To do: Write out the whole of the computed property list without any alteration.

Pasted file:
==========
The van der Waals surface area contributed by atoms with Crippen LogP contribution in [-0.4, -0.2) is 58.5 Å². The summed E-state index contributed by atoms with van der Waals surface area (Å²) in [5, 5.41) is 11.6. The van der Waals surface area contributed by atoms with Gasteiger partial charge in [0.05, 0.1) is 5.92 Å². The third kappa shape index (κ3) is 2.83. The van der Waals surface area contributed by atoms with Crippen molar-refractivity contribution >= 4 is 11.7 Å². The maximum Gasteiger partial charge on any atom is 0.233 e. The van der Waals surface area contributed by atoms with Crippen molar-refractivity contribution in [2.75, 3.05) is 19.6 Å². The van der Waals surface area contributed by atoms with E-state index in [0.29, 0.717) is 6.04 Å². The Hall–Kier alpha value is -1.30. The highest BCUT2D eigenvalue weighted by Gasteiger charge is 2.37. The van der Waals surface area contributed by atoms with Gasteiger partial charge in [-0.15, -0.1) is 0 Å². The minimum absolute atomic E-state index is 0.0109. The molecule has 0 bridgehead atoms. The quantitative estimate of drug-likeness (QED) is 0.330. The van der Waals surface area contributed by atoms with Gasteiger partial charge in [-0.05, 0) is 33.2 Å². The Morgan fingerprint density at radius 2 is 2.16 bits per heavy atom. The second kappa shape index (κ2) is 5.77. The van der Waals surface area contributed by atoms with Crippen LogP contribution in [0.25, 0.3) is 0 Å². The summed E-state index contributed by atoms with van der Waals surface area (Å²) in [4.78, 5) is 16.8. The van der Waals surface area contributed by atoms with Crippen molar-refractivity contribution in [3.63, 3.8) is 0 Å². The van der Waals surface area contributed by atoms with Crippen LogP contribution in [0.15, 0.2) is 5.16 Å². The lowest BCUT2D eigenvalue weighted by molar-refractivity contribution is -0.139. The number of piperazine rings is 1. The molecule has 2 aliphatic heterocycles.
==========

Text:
The van der Waals surface area contributed by atoms with Crippen LogP contribution in [-0.4, -0.2) is 58.5 Å². The summed E-state index contributed by atoms with van der Waals surface area (Å²) in [5, 5.41) is 11.6. The van der Waals surface area contributed by atoms with Gasteiger partial charge in [0.05, 0.1) is 5.92 Å². The third kappa shape index (κ3) is 2.83. The van der Waals surface area contributed by atoms with Crippen molar-refractivity contribution >= 4 is 11.7 Å². The maximum Gasteiger partial charge on any atom is 0.233 e. The van der Waals surface area contributed by atoms with Crippen molar-refractivity contribution in [2.75, 3.05) is 19.6 Å². The van der Waals surface area contributed by atoms with E-state index in [0.29, 0.717) is 6.04 Å². The Hall–Kier alpha value is -1.30. The highest BCUT2D eigenvalue weighted by Gasteiger charge is 2.37. The van der Waals surface area contributed by atoms with Gasteiger partial charge in [-0.15, -0.1) is 0 Å². The minimum absolute atomic E-state index is 0.0109. The molecule has 0 bridgehead atoms. The quantitative estimate of drug-likeness (QED) is 0.330. The van der Waals surface area contributed by atoms with Gasteiger partial charge in [-0.05, 0) is 33.2 Å². The Morgan fingerprint density at radius 2 is 2.16 bits per heavy atom. The second kappa shape index (κ2) is 5.77. The van der Waals surface area contributed by atoms with Crippen LogP contribution in [0.25, 0.3) is 0 Å². The summed E-state index contributed by atoms with van der Waals surface area (Å²) in [4.78, 5) is 16.8. The van der Waals surface area contributed by atoms with Crippen molar-refractivity contribution in [3.63, 3.8) is 0 Å². The van der Waals surface area contributed by atoms with Crippen LogP contribution in [0.15, 0.2) is 5.16 Å². The lowest BCUT2D eigenvalue weighted by molar-refractivity contribution is -0.139. The number of piperazine rings is 1. The molecule has 2 aliphatic heterocycles.